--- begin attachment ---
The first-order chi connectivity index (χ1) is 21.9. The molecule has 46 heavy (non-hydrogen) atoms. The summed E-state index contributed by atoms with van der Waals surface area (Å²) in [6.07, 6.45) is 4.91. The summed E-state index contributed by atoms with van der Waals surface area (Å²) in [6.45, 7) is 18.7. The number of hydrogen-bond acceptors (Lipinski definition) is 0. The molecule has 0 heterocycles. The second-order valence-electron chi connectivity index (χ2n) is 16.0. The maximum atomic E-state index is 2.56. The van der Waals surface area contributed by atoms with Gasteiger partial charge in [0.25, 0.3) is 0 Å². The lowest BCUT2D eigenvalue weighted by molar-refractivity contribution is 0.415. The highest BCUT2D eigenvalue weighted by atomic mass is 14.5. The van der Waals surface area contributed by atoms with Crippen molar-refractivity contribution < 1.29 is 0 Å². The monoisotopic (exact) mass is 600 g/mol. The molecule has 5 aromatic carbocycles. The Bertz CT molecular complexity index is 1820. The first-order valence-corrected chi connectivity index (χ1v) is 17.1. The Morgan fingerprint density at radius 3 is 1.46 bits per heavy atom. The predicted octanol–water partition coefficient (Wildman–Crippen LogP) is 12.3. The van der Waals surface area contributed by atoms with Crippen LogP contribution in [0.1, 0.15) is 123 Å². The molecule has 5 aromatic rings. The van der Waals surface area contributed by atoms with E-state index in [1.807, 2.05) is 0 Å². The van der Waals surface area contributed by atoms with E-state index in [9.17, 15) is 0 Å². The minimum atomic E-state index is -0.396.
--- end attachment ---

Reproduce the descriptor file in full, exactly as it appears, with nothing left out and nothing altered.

The first-order chi connectivity index (χ1) is 21.9. The molecule has 46 heavy (non-hydrogen) atoms. The summed E-state index contributed by atoms with van der Waals surface area (Å²) in [6.07, 6.45) is 4.91. The summed E-state index contributed by atoms with van der Waals surface area (Å²) in [6.45, 7) is 18.7. The number of hydrogen-bond acceptors (Lipinski definition) is 0. The molecule has 0 heterocycles. The second-order valence-electron chi connectivity index (χ2n) is 16.0. The maximum atomic E-state index is 2.56. The van der Waals surface area contributed by atoms with Gasteiger partial charge in [0.25, 0.3) is 0 Å². The lowest BCUT2D eigenvalue weighted by molar-refractivity contribution is 0.415. The highest BCUT2D eigenvalue weighted by atomic mass is 14.5. The van der Waals surface area contributed by atoms with Crippen molar-refractivity contribution < 1.29 is 0 Å². The monoisotopic (exact) mass is 600 g/mol. The molecule has 5 aromatic carbocycles. The Bertz CT molecular complexity index is 1820. The first-order valence-corrected chi connectivity index (χ1v) is 17.1. The Morgan fingerprint density at radius 3 is 1.46 bits per heavy atom. The predicted octanol–water partition coefficient (Wildman–Crippen LogP) is 12.3. The van der Waals surface area contributed by atoms with Crippen LogP contribution in [0.1, 0.15) is 123 Å². The molecule has 5 aromatic rings. The van der Waals surface area contributed by atoms with E-state index in [1.807, 2.05) is 0 Å². The van der Waals surface area contributed by atoms with E-state index in [9.17, 15) is 0 Å². The minimum atomic E-state index is -0.396.